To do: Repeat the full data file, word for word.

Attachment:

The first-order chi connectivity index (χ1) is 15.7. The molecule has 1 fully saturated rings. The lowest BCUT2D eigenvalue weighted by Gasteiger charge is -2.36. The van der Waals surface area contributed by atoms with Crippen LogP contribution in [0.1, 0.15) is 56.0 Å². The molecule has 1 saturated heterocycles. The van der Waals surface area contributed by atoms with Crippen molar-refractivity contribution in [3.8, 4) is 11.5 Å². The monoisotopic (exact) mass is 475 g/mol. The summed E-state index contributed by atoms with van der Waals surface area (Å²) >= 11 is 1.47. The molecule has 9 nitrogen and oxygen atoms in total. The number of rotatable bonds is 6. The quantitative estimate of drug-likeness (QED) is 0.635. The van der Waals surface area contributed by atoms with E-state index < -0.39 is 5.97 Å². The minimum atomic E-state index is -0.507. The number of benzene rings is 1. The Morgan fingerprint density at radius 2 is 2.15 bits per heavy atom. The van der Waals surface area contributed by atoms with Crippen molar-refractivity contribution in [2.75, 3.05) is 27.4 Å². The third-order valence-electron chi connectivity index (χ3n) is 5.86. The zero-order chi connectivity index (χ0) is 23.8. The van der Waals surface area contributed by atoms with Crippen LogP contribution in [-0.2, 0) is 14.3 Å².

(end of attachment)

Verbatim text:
The first-order chi connectivity index (χ1) is 15.7. The molecule has 1 fully saturated rings. The lowest BCUT2D eigenvalue weighted by Gasteiger charge is -2.36. The van der Waals surface area contributed by atoms with Crippen LogP contribution in [0.1, 0.15) is 56.0 Å². The molecule has 1 saturated heterocycles. The van der Waals surface area contributed by atoms with Crippen molar-refractivity contribution in [3.8, 4) is 11.5 Å². The monoisotopic (exact) mass is 475 g/mol. The summed E-state index contributed by atoms with van der Waals surface area (Å²) >= 11 is 1.47. The molecule has 9 nitrogen and oxygen atoms in total. The number of rotatable bonds is 6. The quantitative estimate of drug-likeness (QED) is 0.635. The van der Waals surface area contributed by atoms with E-state index < -0.39 is 5.97 Å². The minimum atomic E-state index is -0.507. The number of benzene rings is 1. The Morgan fingerprint density at radius 2 is 2.15 bits per heavy atom. The van der Waals surface area contributed by atoms with Crippen molar-refractivity contribution in [2.75, 3.05) is 27.4 Å². The third-order valence-electron chi connectivity index (χ3n) is 5.86. The zero-order chi connectivity index (χ0) is 23.8. The van der Waals surface area contributed by atoms with Crippen LogP contribution in [-0.2, 0) is 14.3 Å².